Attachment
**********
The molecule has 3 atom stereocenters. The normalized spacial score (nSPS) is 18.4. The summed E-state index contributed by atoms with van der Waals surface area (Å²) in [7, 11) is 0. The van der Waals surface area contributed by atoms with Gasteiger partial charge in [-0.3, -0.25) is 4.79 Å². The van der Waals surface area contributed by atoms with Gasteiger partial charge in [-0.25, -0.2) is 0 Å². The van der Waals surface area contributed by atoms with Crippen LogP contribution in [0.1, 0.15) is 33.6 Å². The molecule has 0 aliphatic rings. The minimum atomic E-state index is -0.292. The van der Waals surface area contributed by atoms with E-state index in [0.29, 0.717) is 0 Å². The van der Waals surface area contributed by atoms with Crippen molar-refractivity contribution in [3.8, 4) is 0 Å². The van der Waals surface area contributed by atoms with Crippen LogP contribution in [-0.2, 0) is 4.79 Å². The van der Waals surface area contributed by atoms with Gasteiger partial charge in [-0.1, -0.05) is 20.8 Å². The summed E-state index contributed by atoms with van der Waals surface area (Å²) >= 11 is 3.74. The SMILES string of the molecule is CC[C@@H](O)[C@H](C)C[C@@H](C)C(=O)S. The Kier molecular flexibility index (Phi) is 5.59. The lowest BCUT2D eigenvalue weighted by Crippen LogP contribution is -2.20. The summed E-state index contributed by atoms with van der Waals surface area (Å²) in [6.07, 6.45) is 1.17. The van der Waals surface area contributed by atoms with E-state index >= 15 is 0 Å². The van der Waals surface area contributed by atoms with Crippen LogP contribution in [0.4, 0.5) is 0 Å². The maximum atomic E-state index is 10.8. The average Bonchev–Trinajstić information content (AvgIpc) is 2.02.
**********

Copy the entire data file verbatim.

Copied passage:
The molecule has 3 atom stereocenters. The normalized spacial score (nSPS) is 18.4. The summed E-state index contributed by atoms with van der Waals surface area (Å²) in [7, 11) is 0. The van der Waals surface area contributed by atoms with Gasteiger partial charge in [-0.3, -0.25) is 4.79 Å². The van der Waals surface area contributed by atoms with Gasteiger partial charge in [-0.25, -0.2) is 0 Å². The van der Waals surface area contributed by atoms with Crippen LogP contribution in [0.1, 0.15) is 33.6 Å². The molecule has 0 aliphatic rings. The minimum atomic E-state index is -0.292. The van der Waals surface area contributed by atoms with E-state index in [0.29, 0.717) is 0 Å². The van der Waals surface area contributed by atoms with Crippen molar-refractivity contribution in [3.8, 4) is 0 Å². The van der Waals surface area contributed by atoms with Crippen LogP contribution in [-0.2, 0) is 4.79 Å². The van der Waals surface area contributed by atoms with Gasteiger partial charge in [-0.1, -0.05) is 20.8 Å². The summed E-state index contributed by atoms with van der Waals surface area (Å²) >= 11 is 3.74. The SMILES string of the molecule is CC[C@@H](O)[C@H](C)C[C@@H](C)C(=O)S. The Kier molecular flexibility index (Phi) is 5.59. The lowest BCUT2D eigenvalue weighted by Crippen LogP contribution is -2.20. The summed E-state index contributed by atoms with van der Waals surface area (Å²) in [6.07, 6.45) is 1.17. The van der Waals surface area contributed by atoms with E-state index >= 15 is 0 Å². The van der Waals surface area contributed by atoms with Crippen LogP contribution in [0.4, 0.5) is 0 Å². The maximum atomic E-state index is 10.8. The average Bonchev–Trinajstić information content (AvgIpc) is 2.02.